Evergreen’s 5 city building trends to watch for in 2018
Published on December 12, 2017
By: Geoff Cape, Evergreen CEO
We are at a transformative moment.
With more than half of Canada’s population living in cities, it is vital that Canadian cities take a leadership role in amplifying and accelerating a multi-sector shift toward inclusive low-carbon urban innovations.
Since its inception, Evergreen has strived to build knowledge, networks and actions to catalyze innovation in how we invest in, govern and engage in the future of our cities. Faced with some of the greatest challenges of our time — inequality, climate change and economic pressure — cities around the world have an unprecedented opportunity to take the critical steps to ensure that communities of all sizes flourish for generations to come.
This calls for big ideas and next year, we are watching for more of these bold actions:
Investment in low carbon economy: In 2018 Evergreen will continue to convene leaders from Canadian financial sectors, non-profits dedicated to clean energy and multi-levels of government to support the creation of a green bank unit in Canada within the planned Canada Infrastructure Bank. Such investments will enable innovation and push for higher standards in how we build sustainable and economically vibrant cities for the future.
Already, we’ve seen a glimpse. In 2016, the Government of Ontario announced plans to create a provincial Green Bank as part of its Climate Change Action Plan, which would capitalize revenue from the province’s cap-and-trade system and focus on deploying distributed clean energy technology.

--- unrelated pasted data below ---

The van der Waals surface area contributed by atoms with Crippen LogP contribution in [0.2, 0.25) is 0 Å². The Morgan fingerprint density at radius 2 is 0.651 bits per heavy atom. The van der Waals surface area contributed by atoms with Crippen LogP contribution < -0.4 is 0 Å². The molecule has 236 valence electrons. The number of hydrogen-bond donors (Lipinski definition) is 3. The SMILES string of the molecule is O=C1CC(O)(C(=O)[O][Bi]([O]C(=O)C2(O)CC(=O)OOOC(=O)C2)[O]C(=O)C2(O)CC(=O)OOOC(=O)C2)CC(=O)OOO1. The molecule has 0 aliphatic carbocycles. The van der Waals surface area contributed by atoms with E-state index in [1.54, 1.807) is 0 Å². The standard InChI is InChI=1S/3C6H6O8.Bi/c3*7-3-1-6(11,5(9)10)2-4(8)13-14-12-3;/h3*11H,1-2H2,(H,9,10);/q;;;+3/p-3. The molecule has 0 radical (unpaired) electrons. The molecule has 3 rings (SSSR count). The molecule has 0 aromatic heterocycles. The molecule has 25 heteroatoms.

More collaboration: Cities need to become bigger partners by bringing together leaders from the private sector, academia, government and civil society to shape our communities for the better. Organizations like the Canada’s J. W. McConnell Foundation, the Community Foundations of Canada, the Maison de l’innovation sociale in Quebec and Reimaging the Civic Commons in the US have successfully combined significant new forms of capital, urban and/or public sector innovations and networks that lead to place-based community capacity building.
Innovation in how we build cities: Testing and disseminating innovative prototypes is the pathway to raise the bar in how we build resilient cities of the future. This process is already in action at Evergreen Brick Works, Evergreen’s national headquarters in Toronto. Next year we come closer to reaching our ambitious goal to create a carbon neutral campus with the redevelopment of the Kiln Building. And through it, we are creating a new hub where thought-leaders and citizens come together to test and drive change for future low carbon cities across the country.
Creation of a national urban data strategy: New data-driven solutions must address growing urban complexities of Canadian cities. Nationally, Code for Canada helps government and communities harness the power of technology and design to solve civic challenges.
Acknowledge Indigenous presence in Canadian communities: Cities must be incubators for new economic opportunities that manifest values of reconciliation and integrate Indigenous communications and perspectives in building more inclusive and equitable cities. The Indigenous Placemaking Council, for example, strives to create inclusive, culturally appropriate, sustainable communities that reflect and celebrate Indigenous identity, world-views and values.
On the provincial level, the Bras d’Or Lakes Collaborative Environmental Planning Initiative (CEPI) in Cape Breton, initiated by the 5 Mi'kmaq Chiefs of Unama'ki in 2003, engages multi-level government partners and the broader community to address an environmental management issues plan for the Bras d’Or lakes and watershed lands.
It’s time to rapidly scale our culture of innovation in this country. This coming year, we look forward to working together on these initiatives to ensure that Canadian cities become the international standard for great places to live, work and play.